From these Tables 3 and 4 it can also be observed significant percentages of improvements in Std Dev and RMS accuracies for the KED and RK estimators. Therefore, the reported quantitative validations demonstrate that, in this experiment, the KED and the RK have similar results and they perform better than the CoK considering the percentage of Std Dev and RMS accuracy improvements.
Figure 6 presents maps of differences between the derived DEM and the SRTM DEMs (KEDSRTM, RKSRTM and CoKSRTM). The hard samples were overlaid on the maps to assist analysis. Instead of global information, these maps allow to observe the spatial distribution of the differences. Blue regions mean negative differences where the SRTM elevation values are greater than the fused DEM. Green regions represent more similar values while the red ones show SRTM elevation values smaller than the derived DEM.
From these figures one can perceive that the upper left corner presents concentration of greater differences, mainly in the map (a) of Figure 6. Greater blue regions also appear in this same map, which leads to the perception that the KED approach performs greater local modifications in the original SRTM. As it is expected, it can be noted that, in general, regions with no hard samples are pictured with green hues meaning that the SRTM was not modified in these areas.
Table 5 reports extreme values, minimum and maximum, and global statistics of the maps of Figure 6. Analyzes considering the results of Figure 6 and Table 5 show more heterogeneity, greater standard deviation and greater difference between maximum and minimum values, in KEDSRTM than in RKSRTM which, in turn, are greater than in CoKSRTM map. This means that the original SRTM was less modified by the CoK procedure. These results agree with the quantitative validation presented in the Table 1. Figure 6 shows also that the greater positive differences are more concentrate in the upper left side of the study region.
Minimum (m) 
Maximum (m) 
Mean (m) 
Median (m) 
Std Dev (m) 


KEDSRTM  23.96  19.55  1.59  1.85  4.92 
RKSRTM  22.92  16.30  1.35  1.48  3.07 
CoKSRTM  22.52  17.02  1.03  1.04  1.86 
Table 5: Extreme values and statistics of the differences presented in the maps of figure 5.
Figure 7 illustrates a reference drainage map, blue line that was manually digitalized from a high resolution remote sensing image of the considered region. It was used a Rapid Eye multispectral image (MMA [21]), taken on Nov/02/2013, having spatial resolution of 5 m and a colored composition associating the bands 5, 3 and 2 to the red, green and blue color levels. The study region is crossed by a main river, called Parateí, along with minor streams directly, or indirectly, connected with it. Because the connected streams are too small and hard to be identified in the image, in this work only the main river was considered as reference drainage information [22].
Also, drainage maps were automatically extracted from the SRTM and the fused DEMs. Figure 8 depicts the drainage network, extracted from the (a) SRTM, (b) KED, (c) RK and (d) CoK DEM models and the hard sample points, green marks, overlaid on the Rapid Eye image.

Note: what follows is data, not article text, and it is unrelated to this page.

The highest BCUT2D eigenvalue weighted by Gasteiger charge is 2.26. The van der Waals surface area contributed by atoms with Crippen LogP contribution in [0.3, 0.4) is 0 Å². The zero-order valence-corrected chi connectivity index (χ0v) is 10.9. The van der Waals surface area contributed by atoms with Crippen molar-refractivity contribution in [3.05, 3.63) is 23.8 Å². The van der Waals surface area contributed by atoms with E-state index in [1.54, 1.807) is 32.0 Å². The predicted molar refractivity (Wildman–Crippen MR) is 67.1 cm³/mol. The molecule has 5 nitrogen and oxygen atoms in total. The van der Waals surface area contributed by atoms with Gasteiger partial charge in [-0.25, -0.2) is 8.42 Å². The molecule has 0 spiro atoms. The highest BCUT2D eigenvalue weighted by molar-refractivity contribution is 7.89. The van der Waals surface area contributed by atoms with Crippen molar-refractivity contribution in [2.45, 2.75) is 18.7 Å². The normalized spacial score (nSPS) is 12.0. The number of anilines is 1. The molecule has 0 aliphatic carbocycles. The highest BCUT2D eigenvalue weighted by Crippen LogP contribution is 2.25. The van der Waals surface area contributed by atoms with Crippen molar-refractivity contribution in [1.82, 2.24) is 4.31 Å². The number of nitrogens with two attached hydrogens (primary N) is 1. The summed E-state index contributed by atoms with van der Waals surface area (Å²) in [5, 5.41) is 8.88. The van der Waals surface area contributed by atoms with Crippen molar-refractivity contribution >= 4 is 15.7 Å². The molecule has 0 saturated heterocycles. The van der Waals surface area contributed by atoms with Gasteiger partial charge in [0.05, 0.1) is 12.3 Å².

A general visual analyzes of the drainage lines of Figure 8, considering the Parateí river as the reference, show that the lines agree, or are very close, in most of the spatial locations. There are also some regions where they disagree, mainly where the land cover is composed by dense and high vegetation, as for example, the black square regions in Figure 8. Also, the lack of hard samples did not allow capturing the drainage streams at these regions.
It can also be observed that in some areas, as for example inside the highlighted ellipse regions in Figure 8, because of the presence of hard samples, the extracted lines of the fused DEMs appear closer to the Parateí river. Although the CoK extracted lines do not change significantly inside these regions.
Conclusions
This work explored some geostatistical procedures that allow fusing elevation data obtained from different sources and having different representation and height accuracy. It was considered the KED, RK and CoK geostatistical methods to obtain, in a case study, elevation predictions by integrating SRTM data with a set of high accurate set of sample points. Quantitative validations were assessed by statistics and RMS metrics using an independent hard sample set of points. Also, qualitative analyzes were performed comparing DEMs differences and drainage maps extracted from the elevation models.
The quantitative results of the validations showed improvements in the accuracy of the final fused DEM products for the study area. The KED and RK yielded similar quantitative results and better than the CoK procedure. Therefore, the experiment demonstrated that is possible to improve the accuracy of existing DEMs by the geostatistical tools considered in this work. Also, qualitative analyzes were performed showing that visually better derived products, as drainage maps for example, can be obtained from the fused DEMs.
In the future we intend to explore other geostatistical procedures that allow the combination of the two types of elevation data representations used in this work. Also, other derived products, as slope or convexity maps, for example, could be considered to evaluate the qualitative improvements of the fused DEMs.
Acknowledgements
The authors would like to thank FAPESP the Sao Paulo Research Foundationfor the support obtained, via process number 2015/246769, to develop the researchers reported in this article.